Friday, June 08, 2012

Vermont Adds Data Security Breach Notification Requirements to Personal Information Law

This posting was written by Thomas A. Long, Editor of CCH Privacy Law in Marketing.

Vermont has amended its Protection of Personal Information law (Vermont Statutes, Title 9, Sec. 2430 through 2445) to add a requirement that data collectors and other entities subject to the law must report data security breaches to the state attorney general within 14 days of discovering the breach, or when the data collector provides notice to consumers, whichever is sooner.

The notification must include the date of the security breach and the date the breach was discovered. The notification also must provide a preliminary description of the breach. If the date of the breach is unknown at the time notice is sent to the attorney general, the data collector must send the attorney general the date of the breach as soon as the date is known.

The law also was changed to provide for a 45-day deadline for data collectors to notify consumers of security breaches affecting their personally identifiable information.

The definition of “security breach” was widened to include a “reasonable belief” that an unauthorized party has acquired electronic data that compromises the security, confidentiality, or integrity of a consumer’s personally identifiable information maintained by the data collector.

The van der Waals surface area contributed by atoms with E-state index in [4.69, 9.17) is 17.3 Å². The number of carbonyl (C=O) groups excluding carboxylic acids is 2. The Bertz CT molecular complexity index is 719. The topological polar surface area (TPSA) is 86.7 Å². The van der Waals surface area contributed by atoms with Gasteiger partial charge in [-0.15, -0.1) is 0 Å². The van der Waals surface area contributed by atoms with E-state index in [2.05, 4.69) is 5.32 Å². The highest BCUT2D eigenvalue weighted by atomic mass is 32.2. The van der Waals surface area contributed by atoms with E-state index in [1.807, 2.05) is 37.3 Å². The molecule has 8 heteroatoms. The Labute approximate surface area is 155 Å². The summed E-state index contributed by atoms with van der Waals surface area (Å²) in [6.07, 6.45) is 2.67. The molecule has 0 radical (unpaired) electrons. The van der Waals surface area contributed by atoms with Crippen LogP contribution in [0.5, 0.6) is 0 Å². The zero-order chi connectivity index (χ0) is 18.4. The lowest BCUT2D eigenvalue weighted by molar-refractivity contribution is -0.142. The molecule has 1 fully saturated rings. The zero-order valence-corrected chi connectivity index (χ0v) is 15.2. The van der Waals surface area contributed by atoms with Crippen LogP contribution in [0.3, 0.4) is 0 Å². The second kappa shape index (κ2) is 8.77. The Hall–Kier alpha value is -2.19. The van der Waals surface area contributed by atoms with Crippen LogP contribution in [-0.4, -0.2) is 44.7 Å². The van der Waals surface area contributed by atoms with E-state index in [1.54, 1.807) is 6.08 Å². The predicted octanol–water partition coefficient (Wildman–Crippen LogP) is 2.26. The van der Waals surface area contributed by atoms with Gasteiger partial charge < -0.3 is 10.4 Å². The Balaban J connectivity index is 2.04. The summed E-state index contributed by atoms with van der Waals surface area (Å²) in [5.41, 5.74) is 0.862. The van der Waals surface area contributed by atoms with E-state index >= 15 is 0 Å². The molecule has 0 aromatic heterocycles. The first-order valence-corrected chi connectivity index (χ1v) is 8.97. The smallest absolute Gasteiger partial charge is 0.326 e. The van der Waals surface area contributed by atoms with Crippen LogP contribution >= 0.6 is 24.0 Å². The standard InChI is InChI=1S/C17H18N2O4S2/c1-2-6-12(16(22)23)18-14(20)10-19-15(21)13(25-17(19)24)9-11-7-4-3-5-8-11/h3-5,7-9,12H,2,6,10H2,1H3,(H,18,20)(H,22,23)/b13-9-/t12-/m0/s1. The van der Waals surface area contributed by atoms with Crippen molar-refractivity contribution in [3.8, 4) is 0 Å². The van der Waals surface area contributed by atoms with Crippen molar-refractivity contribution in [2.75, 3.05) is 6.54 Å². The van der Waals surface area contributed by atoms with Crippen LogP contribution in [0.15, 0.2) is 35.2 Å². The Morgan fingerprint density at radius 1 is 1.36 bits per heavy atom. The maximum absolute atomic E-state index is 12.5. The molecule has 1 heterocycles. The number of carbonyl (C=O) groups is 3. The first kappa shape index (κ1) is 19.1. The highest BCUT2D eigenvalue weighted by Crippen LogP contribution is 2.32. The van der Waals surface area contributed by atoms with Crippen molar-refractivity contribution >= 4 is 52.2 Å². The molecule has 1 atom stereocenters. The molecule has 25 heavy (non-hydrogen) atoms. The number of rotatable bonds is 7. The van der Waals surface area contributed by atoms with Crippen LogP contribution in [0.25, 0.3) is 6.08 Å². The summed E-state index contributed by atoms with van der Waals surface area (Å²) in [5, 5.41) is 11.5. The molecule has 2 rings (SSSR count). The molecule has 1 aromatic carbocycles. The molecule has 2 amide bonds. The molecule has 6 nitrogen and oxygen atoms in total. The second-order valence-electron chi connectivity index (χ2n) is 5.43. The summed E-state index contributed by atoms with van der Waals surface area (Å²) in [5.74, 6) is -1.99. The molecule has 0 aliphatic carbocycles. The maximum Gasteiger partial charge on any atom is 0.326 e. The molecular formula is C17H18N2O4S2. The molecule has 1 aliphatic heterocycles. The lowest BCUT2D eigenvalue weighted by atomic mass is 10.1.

In determining whether personally identifiable information has been acquired or is reasonably believed to have been acquired, a data collector may take into consideration four factors listed by the amended statute:

(1) Indications that the information in the physical possession and control of a person without valid authorization, such as a lost or stolen computer or other device containing information;

(2) Indications that the information has been downloaded or copied;

(3) Indications that the information was used by an unauthorized person, such as fraudulent accounts opened or instances of identity theft reported; or

(4) Indications that the information has been made public.

The law (H.B. 254, Act No. 2012-109) was approved May 22, 2012 and will be effective August 1, 2012. The amended statute will appear in CCH Privacy Law in Marketing.

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